- Further developments provide greater efficiency and flexibility
- Bottlers benefit from improved product safety
- KHS offers extensive portfolio for various requirements in aseptic filling
Dortmund – It is often a combination of small things that have a big impact, as is the case when filling sensitive beverages into PET and HDPE bottles. Here, with a whole range of innovations for its system solutions KHS provides greater efficiency, more flexibility, increased ease of operation and optimum product safety.
Mixed milk beverages, juices, smoothies, iced teas and near-water products are in – and the list of sensitive beverages continues to grow. They make high demands of hygienic filling so that the consumer can enjoy them fresh. “When filling and capping beverages so as to prevent recontamination, filling under aseptic conditions especially is a gentle process,” explains Manfred Härtel, filling product manager at KHS. There are hardly any alternatives to this technology. “With over 25 years of experience KHS is a real pioneer and specialist when it comes to hygiene and freshness. This is also demonstrated by the fact that we offer our customers a full range of systems tailored to suit very different requirements.”
KHS technology is always state of the art regarding the task on hand, namely the sterile beverage filling of sensitive products, and continuously ensures the best possible hygienic conditions, as Härtel explains. Nevertheless, KHS is constantly striving to further improve its lines and machines. At the moment, a total of seven optimizations for the modular KHS linear aseptic filler are helping to further boost its efficiency and flexibility in particular. Most machines can be retrofitted with the further developed components.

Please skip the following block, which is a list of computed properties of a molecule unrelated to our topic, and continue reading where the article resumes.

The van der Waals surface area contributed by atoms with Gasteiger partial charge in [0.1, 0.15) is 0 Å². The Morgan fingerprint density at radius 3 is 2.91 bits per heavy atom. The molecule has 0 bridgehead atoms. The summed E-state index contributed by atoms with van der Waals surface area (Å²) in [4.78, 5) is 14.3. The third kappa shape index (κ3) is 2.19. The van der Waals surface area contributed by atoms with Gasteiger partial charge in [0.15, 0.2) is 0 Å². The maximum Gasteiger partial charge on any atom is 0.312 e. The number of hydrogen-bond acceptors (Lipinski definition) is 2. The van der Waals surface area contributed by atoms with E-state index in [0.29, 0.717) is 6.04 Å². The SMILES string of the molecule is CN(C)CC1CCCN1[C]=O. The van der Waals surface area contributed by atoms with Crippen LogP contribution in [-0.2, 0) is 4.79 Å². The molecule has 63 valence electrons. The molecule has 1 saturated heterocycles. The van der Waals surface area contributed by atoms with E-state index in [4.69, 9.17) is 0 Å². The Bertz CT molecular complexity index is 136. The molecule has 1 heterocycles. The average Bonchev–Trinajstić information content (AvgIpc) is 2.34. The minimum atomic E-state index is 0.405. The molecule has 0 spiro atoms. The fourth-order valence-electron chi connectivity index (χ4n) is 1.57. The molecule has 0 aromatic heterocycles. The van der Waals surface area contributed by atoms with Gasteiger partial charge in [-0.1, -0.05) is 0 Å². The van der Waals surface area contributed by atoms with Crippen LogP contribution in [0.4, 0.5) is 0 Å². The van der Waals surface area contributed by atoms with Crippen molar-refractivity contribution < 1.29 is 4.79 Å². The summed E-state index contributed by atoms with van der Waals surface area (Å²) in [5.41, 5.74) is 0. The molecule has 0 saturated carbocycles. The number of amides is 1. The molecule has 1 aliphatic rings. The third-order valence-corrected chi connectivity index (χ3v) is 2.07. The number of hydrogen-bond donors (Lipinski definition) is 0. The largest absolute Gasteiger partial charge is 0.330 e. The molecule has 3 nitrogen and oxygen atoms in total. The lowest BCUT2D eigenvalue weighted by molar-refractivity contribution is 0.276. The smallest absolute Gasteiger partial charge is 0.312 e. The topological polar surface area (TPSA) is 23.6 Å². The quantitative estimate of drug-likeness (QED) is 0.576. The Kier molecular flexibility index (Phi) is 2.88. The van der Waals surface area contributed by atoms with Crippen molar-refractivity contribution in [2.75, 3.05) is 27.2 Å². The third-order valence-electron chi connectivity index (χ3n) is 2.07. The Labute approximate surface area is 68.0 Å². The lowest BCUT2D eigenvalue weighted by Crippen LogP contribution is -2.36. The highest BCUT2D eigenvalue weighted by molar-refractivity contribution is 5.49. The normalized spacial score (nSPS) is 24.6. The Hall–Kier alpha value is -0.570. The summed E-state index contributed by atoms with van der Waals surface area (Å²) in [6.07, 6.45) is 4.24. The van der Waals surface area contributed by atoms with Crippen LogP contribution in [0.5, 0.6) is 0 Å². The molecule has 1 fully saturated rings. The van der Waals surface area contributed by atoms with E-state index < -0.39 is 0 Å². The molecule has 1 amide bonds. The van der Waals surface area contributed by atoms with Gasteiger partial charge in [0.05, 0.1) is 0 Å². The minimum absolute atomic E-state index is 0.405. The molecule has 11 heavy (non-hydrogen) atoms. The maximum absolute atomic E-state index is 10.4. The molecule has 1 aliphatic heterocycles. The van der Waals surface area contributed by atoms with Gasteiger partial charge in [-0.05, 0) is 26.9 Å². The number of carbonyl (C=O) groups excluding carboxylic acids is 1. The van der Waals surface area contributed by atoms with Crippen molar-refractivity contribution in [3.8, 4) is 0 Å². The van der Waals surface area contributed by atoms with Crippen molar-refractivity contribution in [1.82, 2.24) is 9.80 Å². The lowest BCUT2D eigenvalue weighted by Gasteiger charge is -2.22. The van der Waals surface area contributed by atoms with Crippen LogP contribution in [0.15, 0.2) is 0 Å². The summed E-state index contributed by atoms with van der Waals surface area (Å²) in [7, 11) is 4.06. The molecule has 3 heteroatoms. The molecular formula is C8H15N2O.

Variable aseptic block
KHS’ linear aseptic fillers can be blocked with a rotary stretch blow molder – in this case, an InnoPET Blomax V – to form an extremely compact unit. For this purpose, KHS has developed a transfer module that harmonizes the continuous PET bottle flow with the stepped filling process. This is done with the help of a transfer carousel that separates the containers into units of ten. During a brief stop phase these are removed by grippers and placed in the filler’s carrier plates. There are three variants of the module: one for blocking with a stretch blow molder, a second with an additional discharge to a Plasmax coating machine and a third with an extra bottle infeed that enables the filler to process both PET and HDPE bottles.
Optimized bottle infeed
With the number of bottle formats and designs rapidly increasing, systems have to be more and more flexible. Unlike in the past, following a format changeover the bottle infeed is now no longer set up in a repetitive process that involves loosening and fastening screws, running tests and making fine adjustments. Instead, handwheels marked with scales permit the exact height and diameter of a container to be easily configured and ensure that these settings can be reproduced at all times. This reduces the time for format changeovers by up to 40%.
Optional flexible servo capper
Instead of one drive for all ten capping heads, each capping head is equipped with two servodrives apiece. While the first drive lifts and lowers the capper cone, the second drive controls the capping rotation. The servodrives are programmed on the HMI. Automated conversion and the reproducibility associated with this allow different caps to be used, thus increasing flexibility without the operator having to make any manual adjustments. The parameters needed for correct capping of the PET bottles are stored in what are known as cap recipes; each cap used can be individually configured.